The old proverb, “The problem well stated is half solved,” is very appropriate for any kind of feasibility. The importance of any feasibility study is based on organizational desire to “get it right” before committing resources, time, or budget.
Since uncovering every aspect of a project is part of the DNA of any feasibility study, you can have complete visibility on your project.
This is true in case of a Real Estate Financial Feasibility study that can take you some time and likely to cost you more money. The more mistakes that your feasibility study can uncover the better. So, you would rather make these mistakes on paper than in the middle of a running project.
The certainty that comes from knowing that your real estate project is not a shot in the dark gives you priceless peace of mind.
The Elements of a real estate feasibility study
Each of these areas examines and evaluates essential factors vital to the project’s success.
There are five broad aspects of a feasibility study.
- Technical feasibility
- This part of your feasibility study will focus on whether the site can support your project.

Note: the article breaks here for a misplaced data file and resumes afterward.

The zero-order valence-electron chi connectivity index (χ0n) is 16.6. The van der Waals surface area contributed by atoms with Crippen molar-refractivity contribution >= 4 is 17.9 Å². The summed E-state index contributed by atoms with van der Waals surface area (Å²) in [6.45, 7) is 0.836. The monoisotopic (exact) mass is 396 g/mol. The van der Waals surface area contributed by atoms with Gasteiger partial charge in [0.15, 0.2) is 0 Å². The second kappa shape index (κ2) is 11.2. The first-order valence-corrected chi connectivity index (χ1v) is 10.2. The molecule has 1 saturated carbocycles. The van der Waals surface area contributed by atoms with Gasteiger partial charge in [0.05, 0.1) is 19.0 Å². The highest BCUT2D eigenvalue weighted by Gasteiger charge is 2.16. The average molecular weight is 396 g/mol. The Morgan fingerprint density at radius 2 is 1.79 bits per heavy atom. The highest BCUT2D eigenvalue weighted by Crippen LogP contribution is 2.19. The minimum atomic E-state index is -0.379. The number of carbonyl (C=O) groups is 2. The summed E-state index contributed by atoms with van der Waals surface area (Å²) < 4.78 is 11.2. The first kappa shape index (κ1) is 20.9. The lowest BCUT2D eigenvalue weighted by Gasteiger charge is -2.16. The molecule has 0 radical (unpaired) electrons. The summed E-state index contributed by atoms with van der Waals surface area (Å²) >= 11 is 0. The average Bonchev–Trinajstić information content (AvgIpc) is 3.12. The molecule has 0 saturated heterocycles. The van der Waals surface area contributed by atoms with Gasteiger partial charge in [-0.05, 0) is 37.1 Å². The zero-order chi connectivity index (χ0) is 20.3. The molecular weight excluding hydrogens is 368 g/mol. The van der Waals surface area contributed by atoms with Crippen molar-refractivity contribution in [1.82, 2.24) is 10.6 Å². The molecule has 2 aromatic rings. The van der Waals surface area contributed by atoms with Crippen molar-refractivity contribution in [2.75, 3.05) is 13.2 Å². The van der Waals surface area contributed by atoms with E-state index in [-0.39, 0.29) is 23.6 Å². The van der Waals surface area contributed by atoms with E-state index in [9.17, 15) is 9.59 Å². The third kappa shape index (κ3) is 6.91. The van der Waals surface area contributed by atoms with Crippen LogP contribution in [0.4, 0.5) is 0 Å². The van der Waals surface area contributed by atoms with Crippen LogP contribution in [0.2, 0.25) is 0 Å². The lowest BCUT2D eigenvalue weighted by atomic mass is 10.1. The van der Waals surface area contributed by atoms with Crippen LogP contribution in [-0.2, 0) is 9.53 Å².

- It will involve hiring an architect or engineer to design a preliminary site plan as well as conducting several key tests (geotechnical study, environmental assessment, etc).
- Technical: Hardware and software
- Existing or new technology
- Site analysis
- Economic feasibility
- The economic portion of the study will involve a cost-benefit analysis.
- Initial investment
- Resources to procure capital: banks, investors, venture capitalists
- Return on investment
- Legal feasibility:
- This part of the assessment investigates whether any aspect of the project conflicts with legal requirements (i.e. zoning laws, other permits and public approvals, etc.).
- Operational feasibility:
- Operational feasibility will look at other projects in the developer’s pipeline, the current staffing and supply-chain capacity.
- If your organization cannot handle the project with its current staffing, expertise, and workload, it is best not to pursue it.
- Scheduling Feasibility
- As we all know “Time is money.”–
This means, each choice you make has its cost, and delays (as a choice to not take action) usually leads to decrease in output. You may have heard the phrase, “Construction often takes twice as much time and twice as much money.”
- After all, a project will fail if not completed on time. So, in scheduling feasibility, an organization should estimate how much time the project will take to complete.
So what are the benefits of Feasibility Study?
It is conducted in order to objectively uncover the strengths and weaknesses of a proposed project or an existing business. It can help to identify and assess the opportunities and threats present in the natural environment, the resources required for the project, and the prospects for success.
So, what are you waiting for?
Get started on your real estate feasibility study today by enrolling for a Financial Feasibility Course like the one that REMI offers.